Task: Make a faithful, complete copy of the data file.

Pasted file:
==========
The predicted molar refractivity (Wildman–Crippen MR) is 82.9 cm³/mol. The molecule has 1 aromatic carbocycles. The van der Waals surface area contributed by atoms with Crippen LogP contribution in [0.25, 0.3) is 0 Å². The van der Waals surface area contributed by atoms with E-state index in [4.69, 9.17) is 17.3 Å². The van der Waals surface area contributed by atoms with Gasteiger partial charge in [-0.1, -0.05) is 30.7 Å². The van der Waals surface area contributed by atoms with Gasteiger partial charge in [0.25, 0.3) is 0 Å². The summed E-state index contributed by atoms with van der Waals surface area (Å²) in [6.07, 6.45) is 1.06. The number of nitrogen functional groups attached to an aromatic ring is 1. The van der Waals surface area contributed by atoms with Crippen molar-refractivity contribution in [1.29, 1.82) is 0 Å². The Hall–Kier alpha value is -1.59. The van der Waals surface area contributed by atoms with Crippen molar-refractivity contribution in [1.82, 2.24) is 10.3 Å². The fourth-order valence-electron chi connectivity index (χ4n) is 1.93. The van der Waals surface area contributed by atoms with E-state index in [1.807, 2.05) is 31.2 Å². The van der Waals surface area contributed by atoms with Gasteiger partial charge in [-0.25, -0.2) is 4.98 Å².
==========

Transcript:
The predicted molar refractivity (Wildman–Crippen MR) is 82.9 cm³/mol. The molecule has 1 aromatic carbocycles. The van der Waals surface area contributed by atoms with Crippen LogP contribution in [0.25, 0.3) is 0 Å². The van der Waals surface area contributed by atoms with E-state index in [4.69, 9.17) is 17.3 Å². The van der Waals surface area contributed by atoms with Gasteiger partial charge in [-0.1, -0.05) is 30.7 Å². The van der Waals surface area contributed by atoms with Gasteiger partial charge in [0.25, 0.3) is 0 Å². The summed E-state index contributed by atoms with van der Waals surface area (Å²) in [6.07, 6.45) is 1.06. The number of nitrogen functional groups attached to an aromatic ring is 1. The van der Waals surface area contributed by atoms with Crippen molar-refractivity contribution in [1.29, 1.82) is 0 Å². The Hall–Kier alpha value is -1.59. The van der Waals surface area contributed by atoms with Crippen molar-refractivity contribution in [1.82, 2.24) is 10.3 Å². The fourth-order valence-electron chi connectivity index (χ4n) is 1.93. The van der Waals surface area contributed by atoms with E-state index in [1.807, 2.05) is 31.2 Å². The van der Waals surface area contributed by atoms with Gasteiger partial charge in [-0.25, -0.2) is 4.98 Å².